LDAP: how to do server-side sorting and why it's a bad idea


Active Directory is an object repository, in many ways similar to a database. And like any database, it can deliver its output sorted in any way you like. However, this server-side sorting is rarely done. In fact, it is so rare that it's pretty hard to find out how to do it. The usual and recommended way of obtaining a sorted set is to have the client do it. Simple example:

Get-ADUser -filter * | Sort-Object name

We probably all know that part. But to have AD do the sorting is not so simple. One reason is that the instruction to the server to sort the result set is not part of the LDAP query itself; it is an LDAP control, which is a way to tweak the query behavior. The full list of LDAP controls is here. The Powershell commandlets do not expose LDAP controls natively. They implement just some of them, and hide the details from you.

The deleted objects control (1.2.840.113556.1.4.417) is a good example. Its purpose is to show deleted objects that are hidden by default. The control is used under the covers by PowerShell, and is exposed as a simple switch called "-IncludeDeletedObjects":

Get-ADObject -IncludeDeletedObjects -Filter { objectclass -eq "user" } 

But you guessed it: the sort control (1.2.840.113556.1.4.473) is not implemented anywhere in our AD powershell commandlets. But we can still do it by going down a layer and start using ADSI. Even this layer hides the gory details, but it has enough entry points to make it work.

Here is a working example of a server-side sort. And again, this is not a best practice, this is just to show that it can be done. We look for all users, but this time we let the server sort it:

$strfilter = "(&(objectclass=user)(objectcategory=person))"
$objDomain = New-Object System.DirectoryServices.DirectoryEntry
$objSearcher = New-Object System.DirectoryServices.DirectorySearcher
$objSearcher.SearchRoot = $objDomain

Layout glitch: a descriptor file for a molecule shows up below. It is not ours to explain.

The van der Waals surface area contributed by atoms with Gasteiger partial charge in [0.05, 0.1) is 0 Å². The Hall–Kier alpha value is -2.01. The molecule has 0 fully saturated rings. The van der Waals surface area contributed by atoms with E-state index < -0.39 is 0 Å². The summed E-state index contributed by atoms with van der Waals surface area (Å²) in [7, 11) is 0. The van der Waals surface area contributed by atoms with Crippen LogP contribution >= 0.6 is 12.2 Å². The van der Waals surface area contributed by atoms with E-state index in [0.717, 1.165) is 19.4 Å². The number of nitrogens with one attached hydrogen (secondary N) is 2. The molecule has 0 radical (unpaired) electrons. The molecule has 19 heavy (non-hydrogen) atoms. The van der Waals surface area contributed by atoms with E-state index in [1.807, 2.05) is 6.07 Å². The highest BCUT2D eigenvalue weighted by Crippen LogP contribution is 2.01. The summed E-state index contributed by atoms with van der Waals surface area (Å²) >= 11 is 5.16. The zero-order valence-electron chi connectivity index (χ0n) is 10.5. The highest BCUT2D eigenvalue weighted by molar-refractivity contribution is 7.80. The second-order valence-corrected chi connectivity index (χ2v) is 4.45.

$objSearcher.PageSize = 1000
$objSearcher.Filter = $strFilter
$objSearcher.Sort.PropertyName = "name"
$objSearcher.Sort.Direction = [System.DirectoryServices.SortDirection]::Ascending

$colProplist = ,"name","whenchanged"
foreach ($i in $colPropList)
{
    [void]$objSearcher.PropertiesToLoad.Add($i)
}

$objSearcher.FindAll() | ForEach-Object {
    [PScustomObject] @{ 
        name = $_.properties.name[0]
        whenchanged = $_.properties.whenchanged[0]
    }
} 

Let's not discuss all the details that don't really matter, but focus on the important part: the Sort property of the $objSearcher object. The Sort property is also an object, and has two relevant properties: the attribute name ("name"), and the sort direction (Ascending). Note that there no sorting after the search here, any sorting comes straight out of AD. This is what it looks like in a small lab:

sorted-by-name

Convincing, isn't it? If we change the sort attribute to "whenChanged", we get:
sorted-by-whenchanged

Which is an even nicer example. I wonder who messed with the Guest account, though...

So what's the harm then? Why is server-side sorting not a common occurrence? Simple: sorting is an expensive operation. Just one query is not going to hurt, but thousands of them could seriously load the server -- for no real purpose when client-side sorting works just as well. We even have an article saying so (thx Glenn):

Avoid sorting if the result set does not need to be sorted:
Sorting consumes a great deal of processor time on the server. Avoid sorting the result set whenever possible. This is especially true for a large result set because the server cannot return any objects until a completed result set is constructed.

Now consider a result set of a million objects ...

Comments (1)

  1. Todd Heron says:

    This is a concise, well-written article.

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